Lasso Round the Moon

The Ode on a Grecian Urn is worth any number of old ladies.
—William Faulkner

Book reviews are disguised commands. How nice, then, would it be to rip away the sweet, beguiling facade—and instead simply tell others what to read by imperative alone. There are times when it’s entirely appropriate to thunder like Mussolini from the balcony, “Read this damn book now!” Problem is, only one or two, and probably really only one, of my readers know and love me well enough to do exactly as I say. So, mom, read Lasso Round the Moon by Norwegian novelist Agnar Mykle. He’s good, really good.

For those of you who don’t know or love me well enough to obey me, shame on the whole lot of you. Now I have to compel you by
other means.

You probably haven’t read Lasso Round the Moon. And if you haven’t heard of Mykle, don’t feel too bad. I hadn’t either, until the man currently known as E-R-I-K, a student of J.M. Coetzee and an unabashed lover of punk rock music, called it one of his all-time favorite novels. He had me at hello. So I scoured Amazon for a half-way
decent copy.

It arrived in splendid condition, smelling of wetted ashes and looking like a piece of moldering fruit, with its blackened cover and wrinkled binding, and with the outer edges of its pages bruised a deep avocado green. (Why did publishers do that in the long ago, dye them like that?) I turned the pages slowly, carefully, for fear they’d turn to dust. Fortunately, a deliberate approach is rewarded by Mykle’s treatment and subject matter.

He combines slow narrative pacing and long Proustian digressions with candid sexual descriptions. His technique and prose style contribute nicely to the development of his central theme, namely, yearning, exploration, and self-discovery—and the costly toll of insight
and independence.

Structuring his narrative with a framing device, Mykle opens and closes the story with Ash Burlefoot’s return home after a twelve year absence. We first meet Ash in the late 1940s to early 1950s. He’s a 33-year old musical composer and conductor, on a platform in Oslo as he readies to board a night-train. He’s alone. The weather is cold and blustery; the mood, dark, gloomy, and oppressive.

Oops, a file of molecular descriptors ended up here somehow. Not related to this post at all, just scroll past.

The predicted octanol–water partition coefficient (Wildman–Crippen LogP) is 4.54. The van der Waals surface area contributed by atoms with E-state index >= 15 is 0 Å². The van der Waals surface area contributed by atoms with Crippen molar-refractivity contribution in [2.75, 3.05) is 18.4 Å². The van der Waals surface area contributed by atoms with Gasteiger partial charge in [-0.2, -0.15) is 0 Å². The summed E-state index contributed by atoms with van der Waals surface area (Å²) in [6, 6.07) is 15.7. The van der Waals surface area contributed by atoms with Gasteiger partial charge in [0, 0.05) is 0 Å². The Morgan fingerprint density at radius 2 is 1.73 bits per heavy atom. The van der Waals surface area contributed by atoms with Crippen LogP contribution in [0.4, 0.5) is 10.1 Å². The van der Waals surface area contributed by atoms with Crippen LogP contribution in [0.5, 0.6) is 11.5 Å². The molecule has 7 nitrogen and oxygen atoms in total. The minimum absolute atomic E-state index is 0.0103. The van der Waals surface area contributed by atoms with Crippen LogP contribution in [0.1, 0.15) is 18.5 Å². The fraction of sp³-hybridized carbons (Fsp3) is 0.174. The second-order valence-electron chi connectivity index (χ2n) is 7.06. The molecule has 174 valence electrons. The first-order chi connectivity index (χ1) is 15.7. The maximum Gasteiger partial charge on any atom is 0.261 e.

When a Norwegian has recourse to … a night-train, it’s always due to some urgent duty, a summons. A heavy, black-gloved hand has been laid on his shoulder from behind. A Norwegian never travels by night-train for pleasure.

“Always” and “never” are absolute terms that cast a distinctive pall on the scene. Although we know very little about Ash, we know something about his imminent future. He will travel by train across a vast distance. At the end of the line, something terrible awaits him, a loss, a sickness, or a death.

No wonder his “heart is bursting with stark, naked dread.”

In order for readers to feel Ash’s agony and participate in the powerful and intensely moving closing scenes, we need to know something about Ash’s past. Flashback 12 years, a farewell scene, with hugs, handshakes, and back slaps. Ash, a younger man, is embarking on a journey to Inner Pool, where he’ll assume a post as the country’s yougest principal and business teacher.

Throughout the long flashback, which covers a year of lived experience and comprises the whole middle section of the novel, memories rise like flames, emotions rise like flames.

We learn about his mother, who is desperate to knit everyone into a big happy family, who dearly wants to maintain a grip on Ash, to possess him, everything he is and will become. She “gorges on young son-meat,” and is a “suctioning valve,” an “immense vortex.” We learn about his father, who is a hard, stern taskmaster. He is sad, ponderous, and grave—and profoundly unhappy, because stunted and repressed. We learn about Groo, who is a girlfriend “foisted” on Ash in childhood. She has a “strong octopus-grasp” from which he seems unable to escape.